Dev D – A psychedelic watch

Posted: February 9, 2009 in Everyone's a critic, Uncategorized
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Booze. Drugs. Women. The three evils as a “Famous” Health Minister calls it (the combo is also called evil and not Indian culture by certain elements of the Indian political system that gained notoriety for harassing women found pubs. But then I digress, thats a topic for another discussion) is the main star of this modern day take on Devdas by Anurag Kashyap (He of the “Black Friday” fame and “No Smoking” in-fame)

Dev D

Dev D

Dev (Abhay Deol), a London-return brat comes( all shadiness intended, it was mentioned in the movie too) back to India after completing his studies, to hook up with Paro (Mahi Gill) more than anything and tries get down to business with her quite desperately. (Please to be pardoning the shadiness inherent in this post as the movie did not any double meaning anywhere, it was the wrong (or right) meaning throughout) Paro isn’t quite the shy demure girl and is quite desperate for Dev herself. A misunderstanding between Dev and Paro ensures that Paro marries a widower who falls in love with her and Dev unhappily sozzles himself on Vodka and passes out.

Next stop, Delhi where Dev (who now is quite the drinker, doper and what else not) is introduced (now that was polite) to Chanda (Kalki Koechlin), a college student in the day and a satisfier of fantasies at night. Chanda has a colored history of her own, wherein her MMS was sent across to all her friends and the entire country and led to her dad committing suicide and fast-forwarded her to her current profession. Chanda takes a real interest in Dev and becomes a sounding board for Dev. She tries to make him forget Paro who is happily married as Dev descends further into the depths of Vodka and drug induced stupor and commits a crime a la BMW case. And what happens next is even more liquid and substance abuse, before the movie ends.

2.5 hours is a tad too long a playing time and it reflects in certain scenes which are stretched like rubber. Abhay Deol as Dev is the self-centred, egoistic, pampered brat and does a reasonable job, considering that all he has to do is to guzzle tankloads of Vodka and look suitably sloshed, hung over and haggard in turns. Mahi Gill is quite excellent in her role as Paro, who despite being rejected by Dev, doesn’t descend into sorrow and gets on with her life. Kalki is quite brilliant as Chanda though the transition on how she gets converted into a high class courtesan is hardly convincing.

An interesting aspect of the movie is using songs to further the narrative though they really cant be called as songs. Emosonal Attayachar simply had the audience up while the rock version of it was also pretty amazing.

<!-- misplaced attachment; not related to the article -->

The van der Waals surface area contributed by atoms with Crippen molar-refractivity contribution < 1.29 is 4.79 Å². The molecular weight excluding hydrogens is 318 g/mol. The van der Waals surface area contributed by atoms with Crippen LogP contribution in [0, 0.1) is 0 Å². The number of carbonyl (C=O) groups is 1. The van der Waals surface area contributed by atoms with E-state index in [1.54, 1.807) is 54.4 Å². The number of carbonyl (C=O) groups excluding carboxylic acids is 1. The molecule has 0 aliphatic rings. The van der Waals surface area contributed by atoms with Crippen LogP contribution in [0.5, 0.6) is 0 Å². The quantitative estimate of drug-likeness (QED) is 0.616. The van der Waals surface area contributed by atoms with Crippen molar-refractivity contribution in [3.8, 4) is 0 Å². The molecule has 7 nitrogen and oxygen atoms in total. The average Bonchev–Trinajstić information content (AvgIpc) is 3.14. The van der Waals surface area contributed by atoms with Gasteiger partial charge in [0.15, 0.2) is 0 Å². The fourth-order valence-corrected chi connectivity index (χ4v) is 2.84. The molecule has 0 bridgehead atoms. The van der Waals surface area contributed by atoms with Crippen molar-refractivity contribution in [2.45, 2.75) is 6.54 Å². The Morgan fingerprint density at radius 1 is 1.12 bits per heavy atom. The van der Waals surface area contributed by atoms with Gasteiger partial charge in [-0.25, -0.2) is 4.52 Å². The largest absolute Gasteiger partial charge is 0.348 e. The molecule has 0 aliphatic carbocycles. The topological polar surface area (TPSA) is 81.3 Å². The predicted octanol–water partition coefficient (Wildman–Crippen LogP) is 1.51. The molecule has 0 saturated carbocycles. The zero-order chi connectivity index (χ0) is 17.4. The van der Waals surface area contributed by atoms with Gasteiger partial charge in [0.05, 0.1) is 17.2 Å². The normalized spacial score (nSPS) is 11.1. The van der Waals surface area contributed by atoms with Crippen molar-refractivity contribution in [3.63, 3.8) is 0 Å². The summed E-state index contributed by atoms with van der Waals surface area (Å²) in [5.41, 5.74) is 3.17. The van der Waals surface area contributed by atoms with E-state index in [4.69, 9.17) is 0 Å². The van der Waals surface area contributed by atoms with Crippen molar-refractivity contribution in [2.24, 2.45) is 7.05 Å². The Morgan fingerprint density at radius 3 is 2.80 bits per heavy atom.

Overall, a different off-beat movie but definitely one after sometime you wish it would just end, which isnt a good sign for any movie. One positive thing to come out of this movie is for the company Smirnoff Vodka. It has been advertised so heavily that it owes a debt to Anurag Kashyap. Well, one never knows, Smirnoff might have been the corporate partner for it.

Rating – 5.5/10

  1. mushtaq says:

    dude…i agree it was a little long,,,but 5.5/10 is atrocity ,,it was one hell of a movie,,and after a long time a great visual experience

  2. vinayvasan says:

    Depends.. The 1st 45 mins was definitely a blast but it is a never a good sign for the movie when i start asking when is it going to end

  3. Sourav Roy says:

    The story of Devdas is a ready-made platform for endless psycho-analysis and study of contemporary social framework. The original tale relied on the notions of platonic love whereas Dev D is about physical love. It relies on on-face shock value! Devdas is a coward who is defeated by the social prejudices and carries the guilt throughout his life. He drinks in order to forget his cowardice. Dev D and all the other characters of Kashyap’s tale aren’t influenced by the social norms. Both stories thereby reflecting their specific era.

    The character sketching is unique. Dev is played to near perfection by Abhay Deol, whose performance is quiet and confident. Paro (Mahie Gill) is no more the sacrificial damsel who lives physically and mentally with different men. Kashyap also maintains the audience’s distance from the characters using the brilliance in script and smooth editing. He never allows us to sympathize with the characters, thereby shifting the focus from one to the other- a rare work of imagery, indeed!

    I strongly feel Kashyap could have gone with a better actress for Chanda (Kalki Koechlin). Chanda’s part was not exploited well. The psychological impact of the whole mms incident on her which leads to the suicide of her father never showed up. It was a perfect opportunity to tell the world about the feelings of a girl, and all the hardships she goes through because of one mms!


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